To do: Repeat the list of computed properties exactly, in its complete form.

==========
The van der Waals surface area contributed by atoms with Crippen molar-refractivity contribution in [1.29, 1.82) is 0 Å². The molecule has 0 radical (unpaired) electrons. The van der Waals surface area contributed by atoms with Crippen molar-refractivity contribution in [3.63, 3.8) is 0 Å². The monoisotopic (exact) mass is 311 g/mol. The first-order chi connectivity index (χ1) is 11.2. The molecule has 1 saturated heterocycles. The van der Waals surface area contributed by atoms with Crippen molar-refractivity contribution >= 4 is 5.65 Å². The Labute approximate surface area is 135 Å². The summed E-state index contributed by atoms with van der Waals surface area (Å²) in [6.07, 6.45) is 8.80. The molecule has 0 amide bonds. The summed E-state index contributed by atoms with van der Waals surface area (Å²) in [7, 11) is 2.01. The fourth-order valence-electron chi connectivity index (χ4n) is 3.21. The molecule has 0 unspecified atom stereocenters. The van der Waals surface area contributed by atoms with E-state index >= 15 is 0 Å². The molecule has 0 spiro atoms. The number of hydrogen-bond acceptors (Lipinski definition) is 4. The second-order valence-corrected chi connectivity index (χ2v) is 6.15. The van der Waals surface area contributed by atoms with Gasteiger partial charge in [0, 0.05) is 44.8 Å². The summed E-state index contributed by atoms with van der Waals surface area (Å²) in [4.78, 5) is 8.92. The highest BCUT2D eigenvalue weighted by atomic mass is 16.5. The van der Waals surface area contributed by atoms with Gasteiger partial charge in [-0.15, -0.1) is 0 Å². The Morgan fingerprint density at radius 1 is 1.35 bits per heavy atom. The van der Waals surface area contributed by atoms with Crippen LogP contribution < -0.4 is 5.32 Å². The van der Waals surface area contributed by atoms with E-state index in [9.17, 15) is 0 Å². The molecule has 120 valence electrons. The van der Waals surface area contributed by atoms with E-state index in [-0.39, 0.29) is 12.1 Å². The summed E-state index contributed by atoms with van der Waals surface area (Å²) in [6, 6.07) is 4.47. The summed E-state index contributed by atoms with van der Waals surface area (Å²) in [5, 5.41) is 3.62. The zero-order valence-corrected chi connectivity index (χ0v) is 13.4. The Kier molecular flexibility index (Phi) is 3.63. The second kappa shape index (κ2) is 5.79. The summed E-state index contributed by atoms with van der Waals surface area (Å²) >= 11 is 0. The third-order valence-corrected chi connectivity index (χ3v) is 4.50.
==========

The van der Waals surface area contributed by atoms with Crippen molar-refractivity contribution in [1.29, 1.82) is 0 Å². The molecule has 0 radical (unpaired) electrons. The van der Waals surface area contributed by atoms with Crippen molar-refractivity contribution in [3.63, 3.8) is 0 Å². The monoisotopic (exact) mass is 311 g/mol. The first-order chi connectivity index (χ1) is 11.2. The molecule has 1 saturated heterocycles. The van der Waals surface area contributed by atoms with Crippen molar-refractivity contribution >= 4 is 5.65 Å². The Labute approximate surface area is 135 Å². The summed E-state index contributed by atoms with van der Waals surface area (Å²) in [6.07, 6.45) is 8.80. The molecule has 0 amide bonds. The summed E-state index contributed by atoms with van der Waals surface area (Å²) in [7, 11) is 2.01. The fourth-order valence-electron chi connectivity index (χ4n) is 3.21. The molecule has 0 unspecified atom stereocenters. The van der Waals surface area contributed by atoms with E-state index >= 15 is 0 Å². The molecule has 0 spiro atoms. The number of hydrogen-bond acceptors (Lipinski definition) is 4. The second-order valence-corrected chi connectivity index (χ2v) is 6.15. The van der Waals surface area contributed by atoms with Gasteiger partial charge in [0, 0.05) is 44.8 Å². The summed E-state index contributed by atoms with van der Waals surface area (Å²) in [4.78, 5) is 8.92. The highest BCUT2D eigenvalue weighted by atomic mass is 16.5. The van der Waals surface area contributed by atoms with Gasteiger partial charge in [-0.15, -0.1) is 0 Å². The Morgan fingerprint density at radius 1 is 1.35 bits per heavy atom. The van der Waals surface area contributed by atoms with Crippen LogP contribution < -0.4 is 5.32 Å². The van der Waals surface area contributed by atoms with E-state index in [9.17, 15) is 0 Å². The molecule has 120 valence electrons. The van der Waals surface area contributed by atoms with E-state index in [-0.39, 0.29) is 12.1 Å². The summed E-state index contributed by atoms with van der Waals surface area (Å²) in [6, 6.07) is 4.47. The summed E-state index contributed by atoms with van der Waals surface area (Å²) in [5, 5.41) is 3.62. The zero-order valence-corrected chi connectivity index (χ0v) is 13.4. The Kier molecular flexibility index (Phi) is 3.63. The second kappa shape index (κ2) is 5.79. The summed E-state index contributed by atoms with van der Waals surface area (Å²) >= 11 is 0. The third-order valence-corrected chi connectivity index (χ3v) is 4.50.